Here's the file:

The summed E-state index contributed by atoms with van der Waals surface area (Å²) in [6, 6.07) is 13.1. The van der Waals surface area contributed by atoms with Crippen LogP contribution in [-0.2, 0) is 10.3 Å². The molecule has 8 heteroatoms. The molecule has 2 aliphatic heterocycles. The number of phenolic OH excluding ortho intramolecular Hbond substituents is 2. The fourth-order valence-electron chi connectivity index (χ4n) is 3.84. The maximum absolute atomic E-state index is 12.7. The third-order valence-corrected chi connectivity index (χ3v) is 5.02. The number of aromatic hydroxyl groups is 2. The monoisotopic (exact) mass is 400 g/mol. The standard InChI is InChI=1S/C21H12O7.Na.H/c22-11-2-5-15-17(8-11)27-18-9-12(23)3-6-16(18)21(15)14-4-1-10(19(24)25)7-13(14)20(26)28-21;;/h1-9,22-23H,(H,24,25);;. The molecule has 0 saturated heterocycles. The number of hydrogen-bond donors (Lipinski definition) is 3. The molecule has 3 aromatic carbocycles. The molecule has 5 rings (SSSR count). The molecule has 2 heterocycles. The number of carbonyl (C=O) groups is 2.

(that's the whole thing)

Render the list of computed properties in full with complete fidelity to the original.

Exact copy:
The summed E-state index contributed by atoms with van der Waals surface area (Å²) in [6, 6.07) is 13.1. The van der Waals surface area contributed by atoms with Crippen LogP contribution in [-0.2, 0) is 10.3 Å². The molecule has 8 heteroatoms. The molecule has 2 aliphatic heterocycles. The number of phenolic OH excluding ortho intramolecular Hbond substituents is 2. The fourth-order valence-electron chi connectivity index (χ4n) is 3.84. The maximum absolute atomic E-state index is 12.7. The third-order valence-corrected chi connectivity index (χ3v) is 5.02. The number of aromatic hydroxyl groups is 2. The monoisotopic (exact) mass is 400 g/mol. The standard InChI is InChI=1S/C21H12O7.Na.H/c22-11-2-5-15-17(8-11)27-18-9-12(23)3-6-16(18)21(15)14-4-1-10(19(24)25)7-13(14)20(26)28-21;;/h1-9,22-23H,(H,24,25);;. The molecule has 0 saturated heterocycles. The number of hydrogen-bond donors (Lipinski definition) is 3. The molecule has 3 aromatic carbocycles. The molecule has 5 rings (SSSR count). The molecule has 2 heterocycles. The number of carbonyl (C=O) groups is 2.